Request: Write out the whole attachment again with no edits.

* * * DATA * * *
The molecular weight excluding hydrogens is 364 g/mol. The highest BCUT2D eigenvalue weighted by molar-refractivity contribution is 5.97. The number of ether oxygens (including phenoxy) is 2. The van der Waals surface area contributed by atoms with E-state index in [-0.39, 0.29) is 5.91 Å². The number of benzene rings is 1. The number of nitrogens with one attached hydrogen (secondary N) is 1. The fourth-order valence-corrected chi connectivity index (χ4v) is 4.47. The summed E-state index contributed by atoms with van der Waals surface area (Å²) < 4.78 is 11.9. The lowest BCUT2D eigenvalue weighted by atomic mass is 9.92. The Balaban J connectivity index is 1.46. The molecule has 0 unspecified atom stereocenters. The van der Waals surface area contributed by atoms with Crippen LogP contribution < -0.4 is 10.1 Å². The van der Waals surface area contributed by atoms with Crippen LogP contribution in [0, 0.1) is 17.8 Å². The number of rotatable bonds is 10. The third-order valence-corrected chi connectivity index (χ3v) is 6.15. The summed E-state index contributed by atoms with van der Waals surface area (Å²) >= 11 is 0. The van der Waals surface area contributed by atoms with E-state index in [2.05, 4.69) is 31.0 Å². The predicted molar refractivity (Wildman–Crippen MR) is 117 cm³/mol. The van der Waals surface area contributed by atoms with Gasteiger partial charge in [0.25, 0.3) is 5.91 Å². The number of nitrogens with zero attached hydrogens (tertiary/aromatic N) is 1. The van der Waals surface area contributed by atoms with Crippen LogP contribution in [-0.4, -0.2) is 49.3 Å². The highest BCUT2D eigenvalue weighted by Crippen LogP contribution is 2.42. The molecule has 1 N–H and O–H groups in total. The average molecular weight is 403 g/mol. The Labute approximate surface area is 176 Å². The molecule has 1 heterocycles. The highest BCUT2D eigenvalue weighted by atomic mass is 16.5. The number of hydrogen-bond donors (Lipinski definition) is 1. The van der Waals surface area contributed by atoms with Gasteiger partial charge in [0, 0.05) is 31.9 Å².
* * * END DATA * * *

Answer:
The molecular weight excluding hydrogens is 364 g/mol. The highest BCUT2D eigenvalue weighted by molar-refractivity contribution is 5.97. The number of ether oxygens (including phenoxy) is 2. The van der Waals surface area contributed by atoms with E-state index in [-0.39, 0.29) is 5.91 Å². The number of benzene rings is 1. The number of nitrogens with one attached hydrogen (secondary N) is 1. The fourth-order valence-corrected chi connectivity index (χ4v) is 4.47. The summed E-state index contributed by atoms with van der Waals surface area (Å²) < 4.78 is 11.9. The lowest BCUT2D eigenvalue weighted by atomic mass is 9.92. The Balaban J connectivity index is 1.46. The molecule has 0 unspecified atom stereocenters. The van der Waals surface area contributed by atoms with Crippen LogP contribution < -0.4 is 10.1 Å². The van der Waals surface area contributed by atoms with Crippen LogP contribution in [0, 0.1) is 17.8 Å². The number of rotatable bonds is 10. The third-order valence-corrected chi connectivity index (χ3v) is 6.15. The summed E-state index contributed by atoms with van der Waals surface area (Å²) >= 11 is 0. The van der Waals surface area contributed by atoms with E-state index in [2.05, 4.69) is 31.0 Å². The predicted molar refractivity (Wildman–Crippen MR) is 117 cm³/mol. The van der Waals surface area contributed by atoms with Gasteiger partial charge in [0.25, 0.3) is 5.91 Å². The number of nitrogens with zero attached hydrogens (tertiary/aromatic N) is 1. The van der Waals surface area contributed by atoms with Crippen LogP contribution in [-0.4, -0.2) is 49.3 Å². The highest BCUT2D eigenvalue weighted by Crippen LogP contribution is 2.42. The molecule has 1 N–H and O–H groups in total. The average molecular weight is 403 g/mol. The Labute approximate surface area is 176 Å². The molecule has 1 heterocycles. The highest BCUT2D eigenvalue weighted by atomic mass is 16.5. The number of hydrogen-bond donors (Lipinski definition) is 1. The van der Waals surface area contributed by atoms with Gasteiger partial charge in [0, 0.05) is 31.9 Å².